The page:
Tiffany Ann (Trout) Rothkehl, 26, of Modesto and her sister Hilliary Lynn Trout, 23, of Delhi, are each charged with embezzlement, falsified/destroyed corporate books and conspiracy for allegedly stealing the money while employees at Dhillon Hospitality Management Inc., 2160 W. Grant Line Road.
Judge Ron Northup continued the women’s arraignment to 8:30 a.m. Sept. 13 in the Manteca branch of San Joaquin County Superior Court.
According to Rothkehl’s court-appointed attorney, Robert Remlinger, his client could enter a plea with the court during the next hearing.
“The possibility of something could happen at the next hearing … it’s, I think it’s certainly within the realm of possibility,” he said.
Remlinger, who was appointed to represent Rothkehl during an arraignment July 9, said during a phone interview after court that he needed to review evidence and that he also wanted time to talk to his client about the charges she faces.
John Casenave, who was appointed to represent Trout during the July 9 hearing, was unavailable for comment Monday.
During the arraignment, the defense attorneys and the prosecutor met with the judge in his chambers while the two sisters remained in the courtroom. They appeared in court free on bail.
After the hearing, Deputy District Attorney Stephen Taylor would not discuss specifics about the meeting in chambers, but he said the defendants’ attorneys had raised some questions about the charges against each of their clients.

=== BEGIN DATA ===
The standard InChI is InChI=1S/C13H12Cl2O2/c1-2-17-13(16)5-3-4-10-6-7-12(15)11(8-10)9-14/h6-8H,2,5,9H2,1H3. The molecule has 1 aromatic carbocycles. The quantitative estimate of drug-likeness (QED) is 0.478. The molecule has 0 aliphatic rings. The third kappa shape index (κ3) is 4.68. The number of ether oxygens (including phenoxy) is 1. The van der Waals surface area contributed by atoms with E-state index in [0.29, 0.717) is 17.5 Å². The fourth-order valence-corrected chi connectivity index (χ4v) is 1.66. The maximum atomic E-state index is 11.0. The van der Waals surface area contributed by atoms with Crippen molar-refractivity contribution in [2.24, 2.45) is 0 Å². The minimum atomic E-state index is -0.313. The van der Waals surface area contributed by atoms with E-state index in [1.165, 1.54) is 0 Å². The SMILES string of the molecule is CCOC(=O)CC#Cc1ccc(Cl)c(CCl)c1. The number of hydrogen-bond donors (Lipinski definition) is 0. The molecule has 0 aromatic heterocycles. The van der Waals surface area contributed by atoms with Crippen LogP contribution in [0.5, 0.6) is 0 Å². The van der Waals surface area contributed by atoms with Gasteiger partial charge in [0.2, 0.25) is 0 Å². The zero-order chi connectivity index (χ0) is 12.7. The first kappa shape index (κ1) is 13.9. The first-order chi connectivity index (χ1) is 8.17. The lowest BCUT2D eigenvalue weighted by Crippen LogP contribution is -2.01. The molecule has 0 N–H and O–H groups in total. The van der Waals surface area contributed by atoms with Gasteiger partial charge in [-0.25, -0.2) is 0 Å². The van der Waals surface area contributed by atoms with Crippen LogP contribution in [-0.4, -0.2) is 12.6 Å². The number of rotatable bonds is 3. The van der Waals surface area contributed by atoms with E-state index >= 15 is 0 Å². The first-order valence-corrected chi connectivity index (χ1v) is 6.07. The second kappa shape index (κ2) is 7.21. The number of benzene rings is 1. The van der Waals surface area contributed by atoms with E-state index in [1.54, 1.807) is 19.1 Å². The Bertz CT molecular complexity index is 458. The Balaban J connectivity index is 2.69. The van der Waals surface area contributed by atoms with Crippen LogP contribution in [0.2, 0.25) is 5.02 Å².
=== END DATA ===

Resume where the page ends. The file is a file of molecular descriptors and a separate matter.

According to court documents, Rothkehl was hired by Dhillon in February 2009 as a clerk and later became the company’s office manager. Trout was hired in July 2009 to work with her sister as the bookkeeper-accountant.
Rothkehl wrote numerous company checks and opened a Costco American Express card in the company’s name, with which the pair charged more than $10,000 to the company’s bank account, court documents state.
On April 4, 2011, both women were reportedly wiped out the company’s computer files and shredded accounting records before leaving for lunch and never returning, according to court records.
Outside the courtroom, Taylor said that hiring relatives or best friends in accounting-related positions provides no checks to make sure the financial books are balanced.
He said Dhillon Hospitality was not insured and that the alleged actions of the sisters resulted in the Tracy-based business closing and six people losing their jobs.
The company’s owner calculated the estimated loss, according to court documents.
“I hate to see this happen,” Taylor said. “We need to protect small businesses. The person making the checks should not be the one doing the (financial accounts) reconciliation.”
• Contact Denise Ellen Rizzo 830-4225 or firstname.lastname@example.org.